Figure 1 Visualization of gas in and around a Milky-Way-like galaxy (center) in today’s Universe as predicted by a cosmological simulation run by the author. Dense, atomic and molecular hydrogen typically forms an extended disk, here seen in bluish-purple at the center of the image. Stars (white) form throughout the gas disk. Additional star formation may take place in satellite galaxies, here seen at the top right and bottom left positions. Hot, low density gas (green and red hues) can be found at large distances, out to the edge of the dark matter halo surrounding the main galaxy (white circle). The image also shows a large number of dark matter substructures (purple) most of which are devoid of gas and stars.

    The present study uses a new statistical method based on Bayesian modeling to properly account for galaxies with undetected amounts of molecular or atomic hydrogen to minimize observational bias. This new analysis reveals that, in typical, star forming galaxies, molecular and atomic hydrogen are converted into stars over approximately constant timescales of 1 and 10 billion years, respectively. However, extremely active galaxies (`starbursts’) are found to have much shorter gas depletion timescales. These findings suggest that star formation in typical galaxies is indeed directly linked to the overall gas reservoir and thus set by the rate at which gas enters or leaves a galaxy. In contrast, the dramatically higher star formation activity of starbursts has likely a different physical origin, such as galaxy interactions or instabilities in galactic disks.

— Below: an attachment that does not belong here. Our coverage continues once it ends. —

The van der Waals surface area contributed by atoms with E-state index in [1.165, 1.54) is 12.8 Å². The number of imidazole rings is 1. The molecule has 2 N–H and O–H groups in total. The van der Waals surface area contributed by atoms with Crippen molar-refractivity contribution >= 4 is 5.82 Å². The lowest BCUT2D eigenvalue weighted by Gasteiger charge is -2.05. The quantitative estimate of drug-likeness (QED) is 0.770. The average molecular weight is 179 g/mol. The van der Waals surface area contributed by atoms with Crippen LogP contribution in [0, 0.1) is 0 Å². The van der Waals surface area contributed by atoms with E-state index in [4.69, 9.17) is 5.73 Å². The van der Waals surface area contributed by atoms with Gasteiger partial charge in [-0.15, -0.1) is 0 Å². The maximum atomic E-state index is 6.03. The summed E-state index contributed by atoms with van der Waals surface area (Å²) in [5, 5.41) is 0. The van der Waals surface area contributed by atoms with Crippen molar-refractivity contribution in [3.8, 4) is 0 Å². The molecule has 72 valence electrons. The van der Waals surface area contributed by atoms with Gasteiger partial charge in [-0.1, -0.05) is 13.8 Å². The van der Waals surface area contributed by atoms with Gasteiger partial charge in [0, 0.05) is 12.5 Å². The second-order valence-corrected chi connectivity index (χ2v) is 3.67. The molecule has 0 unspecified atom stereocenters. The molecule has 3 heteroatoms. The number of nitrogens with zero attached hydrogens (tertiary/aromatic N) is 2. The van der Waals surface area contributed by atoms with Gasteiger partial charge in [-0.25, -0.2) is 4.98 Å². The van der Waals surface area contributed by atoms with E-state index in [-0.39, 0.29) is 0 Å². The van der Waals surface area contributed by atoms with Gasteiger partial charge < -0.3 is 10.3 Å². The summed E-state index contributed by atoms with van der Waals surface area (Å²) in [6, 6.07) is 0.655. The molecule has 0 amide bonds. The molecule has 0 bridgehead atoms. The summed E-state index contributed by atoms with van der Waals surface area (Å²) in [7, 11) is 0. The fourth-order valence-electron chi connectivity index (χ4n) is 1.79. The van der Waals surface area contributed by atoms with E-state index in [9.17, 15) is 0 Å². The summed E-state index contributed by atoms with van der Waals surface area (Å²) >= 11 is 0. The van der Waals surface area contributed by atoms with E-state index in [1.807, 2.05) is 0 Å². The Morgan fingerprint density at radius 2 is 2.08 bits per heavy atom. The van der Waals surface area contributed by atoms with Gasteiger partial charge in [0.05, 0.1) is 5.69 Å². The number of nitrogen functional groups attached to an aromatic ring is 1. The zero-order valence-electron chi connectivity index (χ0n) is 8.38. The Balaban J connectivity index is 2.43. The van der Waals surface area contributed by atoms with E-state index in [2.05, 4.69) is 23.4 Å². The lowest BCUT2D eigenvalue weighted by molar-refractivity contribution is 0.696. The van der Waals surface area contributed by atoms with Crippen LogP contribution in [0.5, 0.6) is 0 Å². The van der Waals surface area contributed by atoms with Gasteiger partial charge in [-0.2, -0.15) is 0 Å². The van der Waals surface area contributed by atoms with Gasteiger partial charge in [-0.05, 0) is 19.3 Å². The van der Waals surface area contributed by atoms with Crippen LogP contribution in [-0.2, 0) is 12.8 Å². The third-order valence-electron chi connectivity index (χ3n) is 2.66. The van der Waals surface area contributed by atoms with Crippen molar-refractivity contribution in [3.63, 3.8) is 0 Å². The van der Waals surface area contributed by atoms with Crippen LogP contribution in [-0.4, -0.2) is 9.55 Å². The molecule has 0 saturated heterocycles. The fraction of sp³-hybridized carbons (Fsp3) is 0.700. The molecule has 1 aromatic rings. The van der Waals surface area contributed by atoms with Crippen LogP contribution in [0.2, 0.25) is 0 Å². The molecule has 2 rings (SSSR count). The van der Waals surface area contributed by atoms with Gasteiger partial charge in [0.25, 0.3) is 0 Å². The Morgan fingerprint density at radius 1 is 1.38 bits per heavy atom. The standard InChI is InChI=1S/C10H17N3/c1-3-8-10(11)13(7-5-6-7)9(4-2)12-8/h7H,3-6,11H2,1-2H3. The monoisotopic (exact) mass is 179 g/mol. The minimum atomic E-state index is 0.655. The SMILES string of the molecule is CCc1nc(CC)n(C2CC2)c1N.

This analysis is based on observational data of nearby galaxies. Observations with the Atacama Large Millimeter/submillimeter Array, the Square Kilometer Array, and other observatories promise to probe the gas content of large numbers of galaxies across cosmic history.

    ESO/NRAO/NAOJ ALMA Array in Chile in the Atacama at Chajnantor plateau, at 5,000 metres.

    Australian Square Kilometre Array Pathfinder (ASKAP) is a radio telescope array located at Murchison Radio-astronomy Observatory (MRO) in the Australian Mid West. ASKAP consists of 36 identical parabolic antennas, each 12 metres in diameter, working together as a single instrument with a total collecting area of approximately 4,000 square metres.

    It will be paramount to continue the development of statistical and data science methods to accurately extract the physical content from these new observations and to fully uncover the mysteries of star formation in galaxies.

    Science paper:
    The link between star formation and gas in nearby galaxies
    Communication Physics

    See the full article here .